Arlington Ind., Inc. v. Bridgeport Fittings, Inc.: No Jurisdiction Over Court-Issued Injunction, After Initial Settlement Injunction Breached

Category: Civil Procedure    
By: Jesus Hernandez, Blog Editor/Contributor 
TitleArlington Ind., Inc. v. Bridgeport Fittings, Inc., No. 2013-1357 (Fed. Cir. July 17, 2014).
IssueBridgeport argues that we have jurisdiction over its appeal [for contempt of an injunction] under both § 1292(c)(1) and § 1292(c)(2).
Arlington Ind., Inc. at *5.
HoldingBecause the district court’s order simply interpreted the 2004 Injunction and is not an otherwise final, appealable judgment, we dismiss the appeal for lack of jurisdiction.
Id. at *5.

Procedural HistoryAfter Arlington sued Bridgeport in 2004, the parties entered into a settlement agreement under which Bridgeport agreed to be enjoined from mak- ing and selling certain products and their “colorable imitations.” Bridgeport then redesigned its electrical connectors, and Arlington sought a contempt order hold- ing that these redesigned connectors violated the original agreement. The district court entered an order finding Bridgeport in contempt of the original injunction, but at the time of appeal, had not yet determined any sanctions for Bridgeport’s contempt. Bridgeport appeals the con- tempt order.
Arlington Ind., Inc. at *2.

Legal Reasoning Chen, Clevenger, Hughes)
Injunctions At Issue
2004 InjunctionIn April 2004, Bridgeport signed a settlement agree- ment stating that the ’488 patent was not invalid, was not unenforceable, and was infringed by Bridgeport’s 590- DCS and 590-DCSI Speed-SnapTM products (collectively, Old Connectors). In the settlement, Bridgeport also agreed to be “permanently enjoined from directly or indirectly making, using, selling, offering for sale or importing...the Speed-SnapTM products identified in this Action as Bridgeport’s 590-DCS and 590-DCSI or any colorable imitations of such Speed-SnapTM Fittings” (2004 Injunction). J.A. 64 (emphasis added).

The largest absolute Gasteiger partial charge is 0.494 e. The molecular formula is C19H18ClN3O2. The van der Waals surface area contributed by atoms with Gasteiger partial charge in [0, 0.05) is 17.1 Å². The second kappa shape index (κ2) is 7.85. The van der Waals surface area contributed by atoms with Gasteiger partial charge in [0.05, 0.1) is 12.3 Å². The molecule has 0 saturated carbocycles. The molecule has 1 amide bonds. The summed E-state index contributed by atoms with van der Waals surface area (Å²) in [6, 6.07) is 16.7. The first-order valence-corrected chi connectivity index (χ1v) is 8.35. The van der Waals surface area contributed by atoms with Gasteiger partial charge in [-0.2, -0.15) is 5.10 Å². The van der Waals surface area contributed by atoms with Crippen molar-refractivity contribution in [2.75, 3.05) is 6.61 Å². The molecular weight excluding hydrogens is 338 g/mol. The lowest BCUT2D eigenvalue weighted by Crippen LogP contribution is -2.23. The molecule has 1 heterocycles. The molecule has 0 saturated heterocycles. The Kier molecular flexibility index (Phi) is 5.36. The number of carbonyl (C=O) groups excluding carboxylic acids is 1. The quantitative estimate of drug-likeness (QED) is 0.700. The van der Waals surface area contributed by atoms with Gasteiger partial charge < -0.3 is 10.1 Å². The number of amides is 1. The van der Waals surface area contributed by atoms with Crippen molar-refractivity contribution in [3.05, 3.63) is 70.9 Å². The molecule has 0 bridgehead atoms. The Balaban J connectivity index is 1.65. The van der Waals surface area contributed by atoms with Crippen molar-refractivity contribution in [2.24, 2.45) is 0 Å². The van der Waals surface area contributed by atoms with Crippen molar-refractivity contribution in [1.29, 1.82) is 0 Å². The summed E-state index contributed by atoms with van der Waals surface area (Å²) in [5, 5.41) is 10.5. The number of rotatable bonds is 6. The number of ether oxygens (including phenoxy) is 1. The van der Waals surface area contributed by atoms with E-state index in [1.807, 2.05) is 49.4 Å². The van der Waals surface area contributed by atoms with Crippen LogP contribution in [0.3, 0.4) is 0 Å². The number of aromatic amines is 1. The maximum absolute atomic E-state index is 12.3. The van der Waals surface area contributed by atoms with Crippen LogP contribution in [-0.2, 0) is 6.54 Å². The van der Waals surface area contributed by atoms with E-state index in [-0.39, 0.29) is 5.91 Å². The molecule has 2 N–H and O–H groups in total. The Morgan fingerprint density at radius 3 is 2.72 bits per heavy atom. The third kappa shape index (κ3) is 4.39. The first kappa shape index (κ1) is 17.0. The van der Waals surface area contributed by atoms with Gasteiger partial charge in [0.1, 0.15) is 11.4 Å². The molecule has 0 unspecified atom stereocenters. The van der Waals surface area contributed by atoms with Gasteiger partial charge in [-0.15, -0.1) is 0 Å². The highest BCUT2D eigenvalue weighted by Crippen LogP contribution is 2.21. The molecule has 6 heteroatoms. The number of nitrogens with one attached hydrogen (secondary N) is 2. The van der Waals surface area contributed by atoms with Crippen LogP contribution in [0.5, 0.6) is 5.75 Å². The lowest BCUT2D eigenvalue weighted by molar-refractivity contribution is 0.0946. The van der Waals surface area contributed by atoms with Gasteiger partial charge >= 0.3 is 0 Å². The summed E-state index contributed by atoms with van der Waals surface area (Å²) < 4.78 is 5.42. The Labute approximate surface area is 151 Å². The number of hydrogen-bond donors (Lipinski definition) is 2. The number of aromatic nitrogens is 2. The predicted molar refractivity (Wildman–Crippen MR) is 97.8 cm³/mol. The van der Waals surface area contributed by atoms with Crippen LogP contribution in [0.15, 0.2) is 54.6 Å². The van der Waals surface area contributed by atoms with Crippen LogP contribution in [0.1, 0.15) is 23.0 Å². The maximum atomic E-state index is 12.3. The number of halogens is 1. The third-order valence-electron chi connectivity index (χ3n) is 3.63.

Arlington Ind., Inc. at *3.
2013 Injunction[T]he district court determined that Bridgeport had violated the 2004 Injunction and held Bridgeport in contempt. In its contempt order, the district court also expressly enjoined the sale of the New Connectors for the life of the ’488 patent (2013 Injunction). The district court did not, however, enter sanctions at that time.
Id. at *4.
Appellate Review of Injunctions
GenerallyIn patent cases, 28 U.S.C. §§ 1292(a)(1) and (c)(1) provides for our exclusive jurisdiction over “interlocutory orders of district courts of the United States . . . granting, continuing, modifying, refusing or dissolving injunctions, or refusing to dissolve or modify injunctions . . . .” 28 U.S.C. § 1292 (a)(1). And § 1292(c)(2) gives us jurisdiction over “an appeal from a judgment in a civil action for patent infringement which would otherwise be appealable . . . and is final except for an accounting.” 28 U.S.C. § 1292(c)(2).
Id. at *5.
ModificationsWe can exercise appellate jurisdiction under § 1292(c)(1) if the injunction has been modified. Entegris, 490 F.3d at 1344–45. Thus, we must determine whether the district court’s order constitutes a modification, or is simply an interpretation or clarification.
Id. at *5-6.
Analysis: Comparison of 2004 and 2013 Injunctions